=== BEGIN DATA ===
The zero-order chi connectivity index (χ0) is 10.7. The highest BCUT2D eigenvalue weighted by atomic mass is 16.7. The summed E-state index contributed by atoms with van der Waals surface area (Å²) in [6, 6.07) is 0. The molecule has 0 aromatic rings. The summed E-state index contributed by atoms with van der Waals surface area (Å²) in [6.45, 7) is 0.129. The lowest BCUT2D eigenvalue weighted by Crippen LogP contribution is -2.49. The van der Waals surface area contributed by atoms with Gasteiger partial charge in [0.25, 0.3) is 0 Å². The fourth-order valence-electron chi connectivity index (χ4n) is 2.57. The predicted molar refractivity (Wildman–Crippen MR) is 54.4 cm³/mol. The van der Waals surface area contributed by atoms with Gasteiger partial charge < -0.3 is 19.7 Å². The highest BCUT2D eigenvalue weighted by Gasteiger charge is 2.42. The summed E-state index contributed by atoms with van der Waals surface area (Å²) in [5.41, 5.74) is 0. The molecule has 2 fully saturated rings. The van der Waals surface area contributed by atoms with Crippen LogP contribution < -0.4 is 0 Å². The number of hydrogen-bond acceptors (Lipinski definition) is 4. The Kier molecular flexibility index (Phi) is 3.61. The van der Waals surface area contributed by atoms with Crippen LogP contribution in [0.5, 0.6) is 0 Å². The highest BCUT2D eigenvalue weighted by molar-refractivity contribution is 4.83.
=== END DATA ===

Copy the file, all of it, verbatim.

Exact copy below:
The zero-order chi connectivity index (χ0) is 10.7. The highest BCUT2D eigenvalue weighted by atomic mass is 16.7. The summed E-state index contributed by atoms with van der Waals surface area (Å²) in [6, 6.07) is 0. The molecule has 0 aromatic rings. The summed E-state index contributed by atoms with van der Waals surface area (Å²) in [6.45, 7) is 0.129. The lowest BCUT2D eigenvalue weighted by Crippen LogP contribution is -2.49. The van der Waals surface area contributed by atoms with Gasteiger partial charge in [0.25, 0.3) is 0 Å². The fourth-order valence-electron chi connectivity index (χ4n) is 2.57. The predicted molar refractivity (Wildman–Crippen MR) is 54.4 cm³/mol. The van der Waals surface area contributed by atoms with Gasteiger partial charge < -0.3 is 19.7 Å². The highest BCUT2D eigenvalue weighted by Gasteiger charge is 2.42. The summed E-state index contributed by atoms with van der Waals surface area (Å²) in [5.41, 5.74) is 0. The molecule has 2 fully saturated rings. The van der Waals surface area contributed by atoms with Crippen LogP contribution < -0.4 is 0 Å². The number of hydrogen-bond acceptors (Lipinski definition) is 4. The Kier molecular flexibility index (Phi) is 3.61. The van der Waals surface area contributed by atoms with Crippen LogP contribution in [0.5, 0.6) is 0 Å². The highest BCUT2D eigenvalue weighted by molar-refractivity contribution is 4.83.